What the RBI rate hike means for investors

Raghav Iyengar: We have had a very interesting trip over the past almost nine months. We talked about asset allocation and said you need to have money in different asset classes – stocks, fixed income, gold, etc.

We did a little study on returns in 2021, and within stocks, we found that style is one of the main metrics for outperformance or underperformance.

Style happens in three different ways: you can break it down, and that’s specific to stocks – large, mid, small cap – then sector concentration, diversification, and finally, the big $100 billion question or $1 trillion between value and growth. Within growth, you have another sub-segment called growth investing with a quality bias.

We did a quantitative study last year and found 2021 to be a bright year for value. Surprisingly, the growth accelerated and literally caught up at the end of the year, especially during the last quarter, from October to December. Quality underperformed virtually for most of the year, except for May and June when it briefly hit the market and then came back down.

We realized that growth-oriented investing does very well when interest rates are low, when growth is quite visible. Value does very well when the opposite happens: markets become very volatile and interest rates rise. Obviously, the quality within this segment also tends to do poorly. But that was in 2021.

So if you break that down and give it a 10-year type of cycle, which is generally a good period to see returns, you’ll find that each of these three asset classes or styles have had their ups and downs.

We keep talking about the fact that investors need to have money in different asset pools to get a good investor experience. The same logic applies to style.

Coming to Axis, we are clearly focused on the fact that quality is how we make our investments. The first thing that happens in quality is that we like to look at the management team, the track record, not only the financial track record, but also their behavior with minority shareholders. Then we like to see the trades of the company, and we do the usual ratios, balance sheet numbers and all the other stuff. Generally, we believe that we own the business. So we are not a trading based fund, rather we like to buy it and hold it.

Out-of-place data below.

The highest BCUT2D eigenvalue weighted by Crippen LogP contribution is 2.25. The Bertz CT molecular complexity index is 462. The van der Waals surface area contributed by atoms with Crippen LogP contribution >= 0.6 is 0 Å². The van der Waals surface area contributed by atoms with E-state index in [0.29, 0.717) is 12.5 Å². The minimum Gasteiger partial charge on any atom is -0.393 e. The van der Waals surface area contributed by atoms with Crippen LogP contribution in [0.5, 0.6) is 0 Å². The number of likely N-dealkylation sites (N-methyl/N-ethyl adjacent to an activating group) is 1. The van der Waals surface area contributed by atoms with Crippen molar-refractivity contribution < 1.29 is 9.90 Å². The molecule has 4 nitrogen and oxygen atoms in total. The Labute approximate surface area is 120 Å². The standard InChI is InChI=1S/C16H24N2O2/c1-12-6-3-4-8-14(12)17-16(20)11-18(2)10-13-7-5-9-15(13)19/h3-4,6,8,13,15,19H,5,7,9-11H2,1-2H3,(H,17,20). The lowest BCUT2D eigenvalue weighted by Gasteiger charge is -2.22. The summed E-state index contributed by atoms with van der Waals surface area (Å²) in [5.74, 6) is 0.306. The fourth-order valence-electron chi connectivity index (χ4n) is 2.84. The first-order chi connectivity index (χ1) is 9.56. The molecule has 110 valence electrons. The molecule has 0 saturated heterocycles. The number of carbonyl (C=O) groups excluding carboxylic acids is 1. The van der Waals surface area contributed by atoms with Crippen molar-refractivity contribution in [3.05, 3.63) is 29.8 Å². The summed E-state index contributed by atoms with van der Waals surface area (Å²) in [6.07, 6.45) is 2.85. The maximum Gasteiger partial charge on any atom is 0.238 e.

Most of my partners and clients now ask me that quality did so poorly in 2021, are you looking to turn? I don’t think we will, because if you look at the last 10 years, quality has actually topped seven out of 10. We’ll stick to what we know best. Obviously, we added many more companies thanks to our filters.

The markets were very dynamic. Companies have completely transformed, especially post-Covid. Many financial ratios have improved considerably.

Indian companies have a brilliant track record of overcoming adversity, unlike some of our neighbors or counterparts in other parts of the world. Indian companies tend to do well when the going gets tough. When the going gets tough, Indian companies jump in. In this sense, many more companies have been added to our investment universe and, obviously, we are doing our best there.

But no, there are no plans to change that and that’s the big risk for an Indian investor today, because if you try to keep choosing between styles based on recent performance, you may actually not not give your portfolio a long-term advantage.

Most of us tend to simply differentiate value from growth, or large caps from mid caps or just asset allocation. Now people may need to understand that within stocks as well you need to have adequate exposure to each style of investment because if you are too overexposed to one style it could lead to massive periods of underperformance or outperformance. You must have a mix of assets. You should also have a mix of styles in your equity space. And Axis, in this sense, will continue to be growth with quality. This is where we would be.

Dolores W. Simon